Dublin Docklands quays to shut for FlightFest – the ‘biggest fly past in aviation history’

35 aircraft to take part in festival visible from north and south Dublin beaches

The best vantage point for tomorrow’s FlightFest in Dublin is any place along the quays from the Custom House to the O2 arena, organisers have said.

However the 35 aircraft will also be visible from Dollymount beach and Ringsend for spectators who would prefer to sit in their cars.

Billed as the biggest fly-past in Irish aviation history, organisers have said the event will go ahead weather permitting. They are hoping, despite a mixed forecast, to avoid the twin aviation enemies of low cloud and high winds when the aircraft pass over the city between 2pm and 5pm. The event has been organised by the Irish Aviation Authority with Dublin City Council as part of the Gathering Ireland celebrations.

Among the aircraft taking part will be two second World War aircraft – a B17 Flying Fortress and a Catalina flying boat – along with jets such as a 1948 F86 Sabre fighter, numerous Air Corps planes and commercial aircraft, including an Airbus A34O owned by Etihad.


The Liffey quays will be pedestrianised between the East Link toll bridge and the Custom House from 6am to 7pm. Adjacent streets will also be closed to traffic. The Samuel Beckett bridge will be closed to vehicular traffic but will remain open for pedestrians. The Sean O’Casey Bridge will be closed to pedestrians for safety reasons. Pedestrians will not be allowed to congregate on other bridges. Tara Street Dart station will also be closed, as will the George’s Dock Luas stop. Some Dublin Bus services in the area of North Wall Quay and Sir John Rogerson’s Quay will be rerouted.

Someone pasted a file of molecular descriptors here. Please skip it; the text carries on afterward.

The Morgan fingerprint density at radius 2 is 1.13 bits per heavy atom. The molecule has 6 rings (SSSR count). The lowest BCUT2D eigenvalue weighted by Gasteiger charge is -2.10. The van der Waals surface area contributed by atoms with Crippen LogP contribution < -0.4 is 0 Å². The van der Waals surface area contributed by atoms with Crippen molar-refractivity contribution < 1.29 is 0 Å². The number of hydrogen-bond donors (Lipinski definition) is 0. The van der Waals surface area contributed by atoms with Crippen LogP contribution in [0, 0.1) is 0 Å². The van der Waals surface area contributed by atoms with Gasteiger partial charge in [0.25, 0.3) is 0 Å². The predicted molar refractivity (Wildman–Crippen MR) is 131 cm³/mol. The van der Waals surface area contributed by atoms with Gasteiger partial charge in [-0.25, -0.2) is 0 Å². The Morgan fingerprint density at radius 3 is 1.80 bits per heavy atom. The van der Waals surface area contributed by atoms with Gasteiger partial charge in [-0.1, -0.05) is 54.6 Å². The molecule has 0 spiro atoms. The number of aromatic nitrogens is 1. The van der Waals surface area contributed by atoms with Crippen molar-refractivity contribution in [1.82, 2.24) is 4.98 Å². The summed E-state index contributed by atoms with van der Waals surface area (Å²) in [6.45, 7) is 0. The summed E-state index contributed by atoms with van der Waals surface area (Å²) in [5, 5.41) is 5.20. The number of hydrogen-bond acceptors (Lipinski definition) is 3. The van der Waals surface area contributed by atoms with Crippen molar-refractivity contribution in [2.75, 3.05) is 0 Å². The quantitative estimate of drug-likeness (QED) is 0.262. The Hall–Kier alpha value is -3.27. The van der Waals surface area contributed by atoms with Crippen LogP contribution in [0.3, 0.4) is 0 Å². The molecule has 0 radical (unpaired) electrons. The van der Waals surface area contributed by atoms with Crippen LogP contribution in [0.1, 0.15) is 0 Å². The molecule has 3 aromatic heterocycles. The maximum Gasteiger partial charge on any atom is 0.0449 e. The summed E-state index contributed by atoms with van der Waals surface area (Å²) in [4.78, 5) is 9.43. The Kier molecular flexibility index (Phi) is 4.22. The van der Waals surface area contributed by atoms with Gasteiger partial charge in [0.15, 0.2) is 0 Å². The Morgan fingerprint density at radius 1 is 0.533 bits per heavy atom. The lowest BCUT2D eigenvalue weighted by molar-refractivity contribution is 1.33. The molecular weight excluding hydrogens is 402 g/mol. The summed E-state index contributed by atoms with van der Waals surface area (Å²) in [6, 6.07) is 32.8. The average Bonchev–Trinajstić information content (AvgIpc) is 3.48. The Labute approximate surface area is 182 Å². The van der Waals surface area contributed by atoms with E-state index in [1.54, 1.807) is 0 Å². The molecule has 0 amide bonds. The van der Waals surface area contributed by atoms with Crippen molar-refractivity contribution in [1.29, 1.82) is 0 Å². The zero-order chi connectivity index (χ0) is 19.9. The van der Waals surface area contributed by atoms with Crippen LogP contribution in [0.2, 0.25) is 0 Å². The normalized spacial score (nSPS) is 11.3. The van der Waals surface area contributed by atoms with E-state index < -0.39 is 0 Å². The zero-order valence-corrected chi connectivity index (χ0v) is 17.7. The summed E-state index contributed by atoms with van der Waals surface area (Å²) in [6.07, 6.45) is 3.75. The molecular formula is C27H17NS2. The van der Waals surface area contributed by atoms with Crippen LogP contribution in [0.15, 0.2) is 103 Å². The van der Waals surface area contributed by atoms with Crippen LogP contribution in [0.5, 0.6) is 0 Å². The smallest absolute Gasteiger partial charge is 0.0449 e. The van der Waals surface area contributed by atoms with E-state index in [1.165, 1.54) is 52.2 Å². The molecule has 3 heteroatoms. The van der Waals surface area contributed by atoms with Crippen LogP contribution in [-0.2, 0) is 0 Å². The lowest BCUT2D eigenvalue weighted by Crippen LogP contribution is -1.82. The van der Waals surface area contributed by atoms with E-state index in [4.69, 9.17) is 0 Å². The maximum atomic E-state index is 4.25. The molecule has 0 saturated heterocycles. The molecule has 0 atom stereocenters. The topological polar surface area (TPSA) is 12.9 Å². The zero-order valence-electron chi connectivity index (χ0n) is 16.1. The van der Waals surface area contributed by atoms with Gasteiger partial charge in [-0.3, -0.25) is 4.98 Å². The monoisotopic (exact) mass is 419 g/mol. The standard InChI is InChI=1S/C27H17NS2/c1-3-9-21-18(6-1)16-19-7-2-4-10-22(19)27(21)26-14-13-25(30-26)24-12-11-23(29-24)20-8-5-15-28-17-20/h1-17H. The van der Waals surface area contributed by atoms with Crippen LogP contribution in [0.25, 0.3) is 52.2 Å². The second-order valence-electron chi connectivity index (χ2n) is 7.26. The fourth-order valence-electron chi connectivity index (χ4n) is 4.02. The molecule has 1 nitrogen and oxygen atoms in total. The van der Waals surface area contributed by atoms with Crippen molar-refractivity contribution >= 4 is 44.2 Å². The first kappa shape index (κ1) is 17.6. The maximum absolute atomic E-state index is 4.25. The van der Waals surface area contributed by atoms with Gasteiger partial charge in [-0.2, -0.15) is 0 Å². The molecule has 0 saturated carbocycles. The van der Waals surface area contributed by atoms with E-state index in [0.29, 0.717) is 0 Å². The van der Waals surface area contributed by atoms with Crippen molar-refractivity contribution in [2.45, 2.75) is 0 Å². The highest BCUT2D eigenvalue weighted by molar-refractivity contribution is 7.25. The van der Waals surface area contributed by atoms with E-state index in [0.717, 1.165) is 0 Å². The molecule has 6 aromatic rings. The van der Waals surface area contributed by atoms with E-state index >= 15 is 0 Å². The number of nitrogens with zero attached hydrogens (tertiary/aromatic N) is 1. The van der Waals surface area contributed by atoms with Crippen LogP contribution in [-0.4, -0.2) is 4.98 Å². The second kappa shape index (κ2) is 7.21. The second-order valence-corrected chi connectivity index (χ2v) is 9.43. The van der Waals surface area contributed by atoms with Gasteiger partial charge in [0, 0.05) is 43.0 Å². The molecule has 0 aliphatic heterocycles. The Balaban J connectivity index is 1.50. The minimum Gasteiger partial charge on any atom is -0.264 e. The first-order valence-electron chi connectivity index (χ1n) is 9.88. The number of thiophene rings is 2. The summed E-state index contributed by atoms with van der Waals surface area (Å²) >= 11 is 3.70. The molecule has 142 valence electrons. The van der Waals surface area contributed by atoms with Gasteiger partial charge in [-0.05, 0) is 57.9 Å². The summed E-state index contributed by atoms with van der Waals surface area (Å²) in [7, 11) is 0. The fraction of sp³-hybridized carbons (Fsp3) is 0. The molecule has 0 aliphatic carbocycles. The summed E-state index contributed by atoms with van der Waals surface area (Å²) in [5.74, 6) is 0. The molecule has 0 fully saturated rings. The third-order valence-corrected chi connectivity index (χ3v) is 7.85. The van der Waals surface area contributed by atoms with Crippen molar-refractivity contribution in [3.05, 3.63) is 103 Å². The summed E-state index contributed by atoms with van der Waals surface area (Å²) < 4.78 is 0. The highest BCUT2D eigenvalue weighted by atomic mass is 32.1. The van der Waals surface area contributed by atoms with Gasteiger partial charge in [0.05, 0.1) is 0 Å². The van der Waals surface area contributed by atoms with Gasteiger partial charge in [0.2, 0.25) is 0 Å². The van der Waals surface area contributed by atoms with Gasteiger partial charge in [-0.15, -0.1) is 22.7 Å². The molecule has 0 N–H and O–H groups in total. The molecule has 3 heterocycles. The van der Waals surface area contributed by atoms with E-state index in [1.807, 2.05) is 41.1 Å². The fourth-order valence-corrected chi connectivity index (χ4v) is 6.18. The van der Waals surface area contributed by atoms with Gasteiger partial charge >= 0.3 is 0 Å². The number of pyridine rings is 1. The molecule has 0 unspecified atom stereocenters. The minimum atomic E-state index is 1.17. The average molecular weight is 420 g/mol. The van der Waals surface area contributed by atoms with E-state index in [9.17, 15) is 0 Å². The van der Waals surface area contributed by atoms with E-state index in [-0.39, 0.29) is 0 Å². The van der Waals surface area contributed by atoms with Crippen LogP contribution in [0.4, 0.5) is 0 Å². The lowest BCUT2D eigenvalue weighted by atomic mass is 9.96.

Spectators are advised not to drive into the city and are encouraged to come early, as festival events begin at noon with activities including music acts and street performers.

Fiona Gartland

Fiona Gartland

Fiona Gartland is a crime writer and former Irish Times journalist